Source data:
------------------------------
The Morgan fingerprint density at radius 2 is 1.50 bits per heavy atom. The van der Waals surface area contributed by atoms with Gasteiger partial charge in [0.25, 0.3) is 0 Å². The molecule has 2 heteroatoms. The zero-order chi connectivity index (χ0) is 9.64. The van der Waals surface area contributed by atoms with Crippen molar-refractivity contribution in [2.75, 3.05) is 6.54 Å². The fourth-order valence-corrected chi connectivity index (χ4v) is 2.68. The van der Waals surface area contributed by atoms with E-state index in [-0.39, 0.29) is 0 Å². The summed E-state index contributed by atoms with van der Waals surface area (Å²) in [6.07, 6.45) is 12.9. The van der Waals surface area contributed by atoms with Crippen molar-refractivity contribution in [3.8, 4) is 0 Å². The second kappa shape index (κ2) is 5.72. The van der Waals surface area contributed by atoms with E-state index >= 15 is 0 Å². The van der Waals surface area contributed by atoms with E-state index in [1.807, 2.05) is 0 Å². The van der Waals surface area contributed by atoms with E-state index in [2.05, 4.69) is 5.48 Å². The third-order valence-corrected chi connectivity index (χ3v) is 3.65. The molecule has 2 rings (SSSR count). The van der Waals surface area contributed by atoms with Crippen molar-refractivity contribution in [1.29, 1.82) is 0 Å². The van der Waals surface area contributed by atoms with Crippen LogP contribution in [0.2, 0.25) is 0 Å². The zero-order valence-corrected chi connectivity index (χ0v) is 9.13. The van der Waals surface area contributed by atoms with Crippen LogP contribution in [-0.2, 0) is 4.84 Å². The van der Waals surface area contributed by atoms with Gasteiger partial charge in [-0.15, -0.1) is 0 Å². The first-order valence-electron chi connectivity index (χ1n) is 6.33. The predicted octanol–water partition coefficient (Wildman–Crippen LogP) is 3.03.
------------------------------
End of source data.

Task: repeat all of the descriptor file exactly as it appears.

The Morgan fingerprint density at radius 2 is 1.50 bits per heavy atom. The van der Waals surface area contributed by atoms with Gasteiger partial charge in [0.25, 0.3) is 0 Å². The molecule has 2 heteroatoms. The zero-order chi connectivity index (χ0) is 9.64. The van der Waals surface area contributed by atoms with Crippen molar-refractivity contribution in [2.75, 3.05) is 6.54 Å². The fourth-order valence-corrected chi connectivity index (χ4v) is 2.68. The van der Waals surface area contributed by atoms with E-state index in [-0.39, 0.29) is 0 Å². The summed E-state index contributed by atoms with van der Waals surface area (Å²) in [6.07, 6.45) is 12.9. The van der Waals surface area contributed by atoms with Crippen molar-refractivity contribution in [3.8, 4) is 0 Å². The second kappa shape index (κ2) is 5.72. The van der Waals surface area contributed by atoms with E-state index >= 15 is 0 Å². The van der Waals surface area contributed by atoms with E-state index in [1.807, 2.05) is 0 Å². The van der Waals surface area contributed by atoms with E-state index in [2.05, 4.69) is 5.48 Å². The third-order valence-corrected chi connectivity index (χ3v) is 3.65. The molecule has 2 rings (SSSR count). The van der Waals surface area contributed by atoms with Crippen molar-refractivity contribution in [1.29, 1.82) is 0 Å². The van der Waals surface area contributed by atoms with Crippen LogP contribution in [0.2, 0.25) is 0 Å². The zero-order valence-corrected chi connectivity index (χ0v) is 9.13. The van der Waals surface area contributed by atoms with Crippen LogP contribution in [-0.2, 0) is 4.84 Å². The van der Waals surface area contributed by atoms with Gasteiger partial charge in [-0.15, -0.1) is 0 Å². The first-order valence-electron chi connectivity index (χ1n) is 6.33. The predicted octanol–water partition coefficient (Wildman–Crippen LogP) is 3.03.